Completed Phase 1 Clinical Trial – Based on promising anti-tumor activity observed in preclinical models, a Phase 1 clinical trial in end-stage HNSCC was conducted, with directed intratumoral inoculation to deliver Gedeptin. The Phase 1 trial was completed and published in late 2015, included 12 patients, and demonstrated excellent safety and efficacy. The pronounced effect on tumor volume after a single treatment cycle suggests that repeat administration of the therapy can be very effective in the treatment of local advanced head and neck cancer and other malignancies.

Ongoing Phase 1/2 Clinical Trial – Currently, Gedeptin is in a Phase 1/2 trial, being conducted at Stanford University, Emory University and Thomas Jefferson University. The trial design involves repeat administration using Gedeptin followed by systemic fludarabine, as a way to gain additional information prior to expansion towards a larger patient trial. The initial stage of the study (10 patients) is being funded by the FDA pursuant to its Orphan Products Grants Program.  Five patients have been enrolled to date.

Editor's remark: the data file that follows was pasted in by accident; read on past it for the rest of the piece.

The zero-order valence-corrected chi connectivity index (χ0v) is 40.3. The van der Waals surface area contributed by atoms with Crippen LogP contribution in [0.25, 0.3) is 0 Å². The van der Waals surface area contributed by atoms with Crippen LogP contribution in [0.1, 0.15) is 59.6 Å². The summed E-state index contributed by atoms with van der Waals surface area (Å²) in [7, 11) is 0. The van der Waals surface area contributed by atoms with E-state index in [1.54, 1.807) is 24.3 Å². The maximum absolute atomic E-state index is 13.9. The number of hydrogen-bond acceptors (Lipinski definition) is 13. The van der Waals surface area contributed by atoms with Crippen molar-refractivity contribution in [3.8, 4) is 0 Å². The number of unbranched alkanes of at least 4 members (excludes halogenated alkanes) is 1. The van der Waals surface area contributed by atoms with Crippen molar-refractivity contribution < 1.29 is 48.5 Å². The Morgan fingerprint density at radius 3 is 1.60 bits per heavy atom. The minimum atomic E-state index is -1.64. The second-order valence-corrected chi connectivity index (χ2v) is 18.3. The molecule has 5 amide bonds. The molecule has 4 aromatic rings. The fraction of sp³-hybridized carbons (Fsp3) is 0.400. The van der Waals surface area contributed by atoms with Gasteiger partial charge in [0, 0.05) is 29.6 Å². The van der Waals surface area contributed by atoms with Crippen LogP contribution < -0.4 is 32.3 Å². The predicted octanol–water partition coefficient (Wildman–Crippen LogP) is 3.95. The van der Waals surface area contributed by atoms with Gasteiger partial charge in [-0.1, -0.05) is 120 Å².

GeoVax is devoting resources toward facilitating the completion of patient enrollment for the initial stage of this study and expanding the trial to additional study sites resulting in 25-35 patients in total. We believe that there is an opportunity to accelerate the path to registration should the current, expanded clinical trial result in significant improvement over the standard of care among the patients in the trial.

Orphan Drug Status – The FDA has granted orphan drug status to Gedeptin, for the intratumoral treatment of anatomically accessible oral and pharyngeal cancers, including cancers of the lip, tongue, gum, floor of the mouth, salivary gland, and other oral cavities. The orphan drug designation is awarded to drugs designed to treat a rare disease or condition that affects fewer than 200,000 people in the U.S., and it is applied specifically to novel therapeutics that represents a major improvement. Orphan drug status provides regulatory incentives, reduced fees, and a more rapid review by the FDA, and stipulates that competing therapies can be blocked from the market for up to seven years. Additionally, this status qualifies the drug sponsor for various development incentives, including tax credits for qualified clinical testing.